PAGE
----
This morning, Delaware Chancery Court Vice Chancellor Laster issued his highly anticipated, post-trial decision in In re Trados Incorporated Shareholder Litigation, C.A. No. 1512-VC (August 16, 2013), where the directors who either held preferred stock or were nominees of private equity firms that held preferred stock, sold the company for an amount that resulted in the common holders receiving zero proceeds. This case was a consolidated breach of the fiduciary duty of loyalty case and appraisal case. In the Court’s 114-page decision, it finds that, despite a flawed process, the Company’s directors satisfied the entire fairness standard because the company was worth less than the merger consideration obtained. The decision states that:
In light of this reality, the directors breached no duty to the common stock by agreeing to a Merger in which the common stock received nothing. The common stock had no economic value before the Merger, and the common stockholder received in the Merger the substantial equivalent in value of what they had before.
The Court also awarded the plaintiff nothing on their appraisal claim. Here is a copy of the opinion in case you are interested. Below is some background on the case and thoughts on best practices when conducting a sale process.
As quick background, in Trados, a former common stockholder of a company brought a class action for breach of fiduciary duty arising out of a sale of the company that triggered a multimillion dollar liquidation preference of preferred stockholders while giving nothing to the common stockholders. According to the plaintiff, the transaction was undertaken at the behest of certain preferred stockholders that desired a transaction that would trigger their large liquidation preference and allow them to exit their investment in Trados. In denying the defendants’ motion to dismiss, from the plaintiff’s contention that the company’s financial condition appeared to be improving, the Court found that it was “reasonable to infer that the common stockholders would have been able to receive some consideration for their Trados shares at some point in the future had the merger not occurred.” The Court further found that the former common stockholder made a plausible argument that the directors breached their fiduciary duties in approving the sale transaction because at least a majority of the directors had an ownership or employment relationship with an entity that owned Trados preferred stock and were thus incapable of exercising independent and disinterested business judgment. Accordingly, in 2009, the Court denied the defendants’ motion to dismiss. In doing do, the Court noted that, “in circumstances where the interests of the common stockholders diverge from those of the preferred stockholders, it is possible that a director could breach her duty by improperly favoring the interests of the preferred stockholders over those of the common stockholders.” The Court made other broad statements that subsequently caused great angst like the following: “generally it will be the duty of the board, where discretionary judgment is to be exercised, to prefer the interests of common stock—as the good faith judgment of the board sees them to be—to the interests created by the special rights, preferences, etc., of preferred stock, where there is a conflict.” This earlier decision generated a great deal of attention, with some people worrying that directors will face personal liability if the common stockholders do not receive a substantive portion of the sale proceeds, even if it would come at the expense of the proceeds contractually owed to the preferred.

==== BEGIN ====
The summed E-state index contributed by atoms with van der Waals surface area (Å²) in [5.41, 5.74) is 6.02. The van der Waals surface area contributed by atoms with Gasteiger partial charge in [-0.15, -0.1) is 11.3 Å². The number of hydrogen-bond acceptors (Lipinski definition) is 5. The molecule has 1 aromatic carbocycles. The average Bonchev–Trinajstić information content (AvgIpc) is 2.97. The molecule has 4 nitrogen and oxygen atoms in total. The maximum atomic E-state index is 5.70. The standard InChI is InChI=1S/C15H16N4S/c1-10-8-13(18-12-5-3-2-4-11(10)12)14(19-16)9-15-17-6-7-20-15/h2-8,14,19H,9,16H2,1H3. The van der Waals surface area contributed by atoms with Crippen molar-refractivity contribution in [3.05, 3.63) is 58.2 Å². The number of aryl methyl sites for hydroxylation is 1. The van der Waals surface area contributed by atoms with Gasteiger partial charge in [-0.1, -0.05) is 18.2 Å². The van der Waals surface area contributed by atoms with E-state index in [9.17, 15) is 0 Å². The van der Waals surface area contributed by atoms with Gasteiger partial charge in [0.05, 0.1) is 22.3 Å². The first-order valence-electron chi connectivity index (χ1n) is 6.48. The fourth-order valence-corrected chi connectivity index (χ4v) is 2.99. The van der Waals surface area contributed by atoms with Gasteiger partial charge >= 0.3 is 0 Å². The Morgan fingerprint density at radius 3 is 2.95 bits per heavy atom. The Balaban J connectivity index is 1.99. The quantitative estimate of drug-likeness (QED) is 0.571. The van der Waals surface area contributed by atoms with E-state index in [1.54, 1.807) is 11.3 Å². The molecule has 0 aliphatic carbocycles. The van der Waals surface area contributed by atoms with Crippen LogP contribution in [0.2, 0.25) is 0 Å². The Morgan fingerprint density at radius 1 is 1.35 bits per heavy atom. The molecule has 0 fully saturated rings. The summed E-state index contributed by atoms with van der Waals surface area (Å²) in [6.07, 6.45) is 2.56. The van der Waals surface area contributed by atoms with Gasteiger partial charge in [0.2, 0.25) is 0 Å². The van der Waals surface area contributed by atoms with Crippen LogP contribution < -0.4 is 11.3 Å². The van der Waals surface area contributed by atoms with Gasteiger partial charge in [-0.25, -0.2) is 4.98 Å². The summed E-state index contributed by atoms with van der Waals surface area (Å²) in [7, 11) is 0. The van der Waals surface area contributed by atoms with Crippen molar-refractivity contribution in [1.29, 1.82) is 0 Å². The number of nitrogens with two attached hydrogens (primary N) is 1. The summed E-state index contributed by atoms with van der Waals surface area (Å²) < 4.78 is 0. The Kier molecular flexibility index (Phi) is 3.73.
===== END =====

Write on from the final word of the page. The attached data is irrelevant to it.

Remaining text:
Best Practices at the Level of Process
Private equity and venture-backed company can sometimes find themselves in the difficult situation where the timing of the major investors’ need for liquidity (due to such investors’ investment time horizon) does not align with the company’s ability to obtain an optimal liquidity event (either in time or value). Trados does not signal a shift in the law but rather is a reminder to run a proper sale process. Directors designated by venture capital, private equity and other preferred stockholders should be on heightened alert and should consider taking certain additional precautions when considering a transaction where the common stockholders (or any other subsection of capital stock) would otherwise be entitled to none of the proceeds from a sale of a portfolio company because of the triggering liquidation preferences. Such precautions may include:
Run a proper sale process: It is important to pursue multiple sale avenues, to thoroughly evaluate the risks and consider alternatives, and most importantly, to document the process. One of the alternatives to consider is the option not to sell the company at that point in time.
Create an independent special committee of the board: For a transaction that is not a distressed or forced sale, it may be advisable for the board to create a special committee comprised of independent directors to evaluate (i) generally, whether a sale of the company is in the best interests of the company’s stockholders, (ii) the timing of such a sale, and (iii) how the proceeds from a sale of the company should be allocated among the various constituencies.
Obtain a fairness opinion or third party valuation: In order to support a board’s exercise of its duty of care, the board or special committee should consider obtaining an independent opinion on the fairness of the consideration received by the stockholders in the transaction. This can come from an official fairness opinion or from a third party valuation, which could simply be another offer.
If the board runs a proper sale process and documents it, then the board is under no obligation to allocate the proceeds from the transaction to the commons unless there is something left over after the preferred stockholders’ liquidation preference has been satisfied.